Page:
It’s such a comfortable place to live. I know from personal experience. I spent a good part of my life living in denial. I think that to some point, we all live in denial. We conveniently ignore the not so great bits of life – the state of our climate, how our meat is slaughtered, and who made our clothes.
We don’t really like people who push us out of our comfort zone. Our comfortable little space of denial. We start to feel a little indignant when someone tries. We squirm a little. Change isn’t something we humans enjoy very much, especially when it means changing our behaviors or confronting a tough issue.
Sometimes, when we are forced to confront a problem, we diminish that problem. We hear about child labor being used to make the shirts we wear, and we quickly find a way to make that problem seem like a less of a problem. We tell ourselves that well, there really isn’t much we can do, is there? We can shop at the right places and hope those companies are honest and good. And really, is it our fault if a company uses child labor? You’re the innocent in this, of course.
There. Problem solved. Remove yourself from the equation, carefully putting aside all blame. Wash your hands of the issue.
I saw my therapist last week, and we talked a bit about denial, and why people choose to stay in denial, even when it’s hurting others.
For example. You meet a man. He’s sweet, and kind, and steadfast. You are one hundred percent sure he’s the man for you. You marry, settle down, and have a child together.
You love this man. He’s nothing but amazing to you. You feel like soulmates, and you seem to know each other so well. You’re aware he’s human, and sometimes humans fail, but your husband is just too good of a person to do anything really bad. Too upright. Not that kind of guy.
One day the police show up at your door. You’ve been married for a while now, and you have a great house. Your child is excelling in school, and your financial needs are being met. In fact, your family might even take a vacation in the Caribbean that year! The police standing at your doorstep are an unwelcome surprise.
The police sit you down, and tell you that your husband has been collecting and distributing child pornography.
Right then and there, you feel your world fall apart. It can’t be true. Your husband? The sweet guy who cried while you were in labor? The man who woke up early and worked hard every day to provide for his family? The same man that bought you a beautiful ring for your anniversary is also a..pedophile?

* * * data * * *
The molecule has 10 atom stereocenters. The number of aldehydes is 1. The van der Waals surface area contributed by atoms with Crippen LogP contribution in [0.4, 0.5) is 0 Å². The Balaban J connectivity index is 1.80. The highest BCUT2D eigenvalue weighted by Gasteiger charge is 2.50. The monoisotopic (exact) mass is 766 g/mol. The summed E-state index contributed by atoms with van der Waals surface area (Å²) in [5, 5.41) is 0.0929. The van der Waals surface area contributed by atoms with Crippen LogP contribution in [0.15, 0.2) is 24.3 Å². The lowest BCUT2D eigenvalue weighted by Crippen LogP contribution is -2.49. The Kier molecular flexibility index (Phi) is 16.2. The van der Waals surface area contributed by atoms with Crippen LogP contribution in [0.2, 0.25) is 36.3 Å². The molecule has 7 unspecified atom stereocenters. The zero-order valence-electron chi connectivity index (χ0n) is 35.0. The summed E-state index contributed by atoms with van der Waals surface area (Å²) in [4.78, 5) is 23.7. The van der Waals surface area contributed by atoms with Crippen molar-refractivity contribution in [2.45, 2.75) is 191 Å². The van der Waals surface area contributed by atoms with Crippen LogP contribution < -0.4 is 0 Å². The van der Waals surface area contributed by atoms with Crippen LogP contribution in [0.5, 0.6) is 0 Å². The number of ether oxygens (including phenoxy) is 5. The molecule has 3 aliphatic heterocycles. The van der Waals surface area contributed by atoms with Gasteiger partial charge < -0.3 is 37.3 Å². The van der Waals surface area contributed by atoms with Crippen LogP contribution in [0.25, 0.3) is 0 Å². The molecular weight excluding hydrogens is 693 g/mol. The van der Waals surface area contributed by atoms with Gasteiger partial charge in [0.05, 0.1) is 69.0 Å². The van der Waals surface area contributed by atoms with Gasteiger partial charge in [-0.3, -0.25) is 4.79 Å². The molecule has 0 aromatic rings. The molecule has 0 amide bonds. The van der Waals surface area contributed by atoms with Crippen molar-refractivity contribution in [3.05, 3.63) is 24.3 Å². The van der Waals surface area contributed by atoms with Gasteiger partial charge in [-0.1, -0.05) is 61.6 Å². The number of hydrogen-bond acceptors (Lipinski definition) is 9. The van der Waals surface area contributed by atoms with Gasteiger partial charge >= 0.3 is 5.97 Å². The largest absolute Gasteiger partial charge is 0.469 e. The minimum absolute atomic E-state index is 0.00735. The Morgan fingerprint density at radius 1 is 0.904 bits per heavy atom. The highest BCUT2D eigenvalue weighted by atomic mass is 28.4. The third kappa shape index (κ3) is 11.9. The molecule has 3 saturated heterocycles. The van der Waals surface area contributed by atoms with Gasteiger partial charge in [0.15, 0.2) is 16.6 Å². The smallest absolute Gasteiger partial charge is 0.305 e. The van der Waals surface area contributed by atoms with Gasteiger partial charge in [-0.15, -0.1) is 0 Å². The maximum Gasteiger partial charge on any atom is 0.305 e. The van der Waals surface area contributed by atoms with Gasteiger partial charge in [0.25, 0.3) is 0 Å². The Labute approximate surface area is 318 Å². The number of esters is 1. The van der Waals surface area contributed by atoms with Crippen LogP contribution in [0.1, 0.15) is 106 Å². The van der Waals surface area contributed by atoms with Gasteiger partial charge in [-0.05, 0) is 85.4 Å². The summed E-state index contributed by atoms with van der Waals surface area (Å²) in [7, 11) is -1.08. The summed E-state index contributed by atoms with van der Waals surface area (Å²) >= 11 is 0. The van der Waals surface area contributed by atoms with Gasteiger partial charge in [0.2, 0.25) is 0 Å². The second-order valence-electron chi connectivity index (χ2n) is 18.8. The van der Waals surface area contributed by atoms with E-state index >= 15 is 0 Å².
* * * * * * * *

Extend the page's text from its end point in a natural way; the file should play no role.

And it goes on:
It can’t be true. Is it? You think about it in the weeks that come. You spend hours going from blindingly angry to sure that he must have been framed. You wonder – did he touch your child? You’re a wreck. A mess, wondering how could this person that you thought you knew, do something so terrible?
You visit your husband in jail. He tells you it was an accident – he just came across it on a porn site. He looks so innocent, so sad. He cries. He tells you he misses you, and how this is all a misunderstanding, and that he’ll be home soon.
You’re now sure it was a mistake. You sleep next to this man every night. You smiled to yourself when you heard him singing in the shower. He’s just so sweet, so right, so normal. He can’t be a monster. You refuse to believe it. Everyone else just misunderstood. They’re liars, out to get you and your family. They want nothing more than to destroy the life you’ve built.
So, rather than admit the fact that your husband can be completely human, completely normal, and a predator, you decide to build your own reality.
Denial. Because if you didn’t even know the man you married, who are you? What does this say about your judgment? Your values? What about the family you two had spent decades building? What will people think?
Denial is simple. It’s easy. It provides a way out of your mess. Rather than admit that there is something wrong, you diminish. You dismiss. You ignore. The denial is so concrete in your brain, that you become almost angry when anyone dare to tell you you’re wrong.
By choosing denial, life can go back to normal for you. You have your house, your kid, and your money. All is right. All is in its place. You do what the rest of us do. We go about our daily lives. We smile, because we’re happy. Nothing is wrong.
You can go to the super market and buy bacon without a second thought. The curtain has closed – all you see is a clean package containing layered meat. You don’t need to shield your eyes about what was going on behind the scenes, and you very easily ignore the quickly pooling blood. Just step over it. Smile.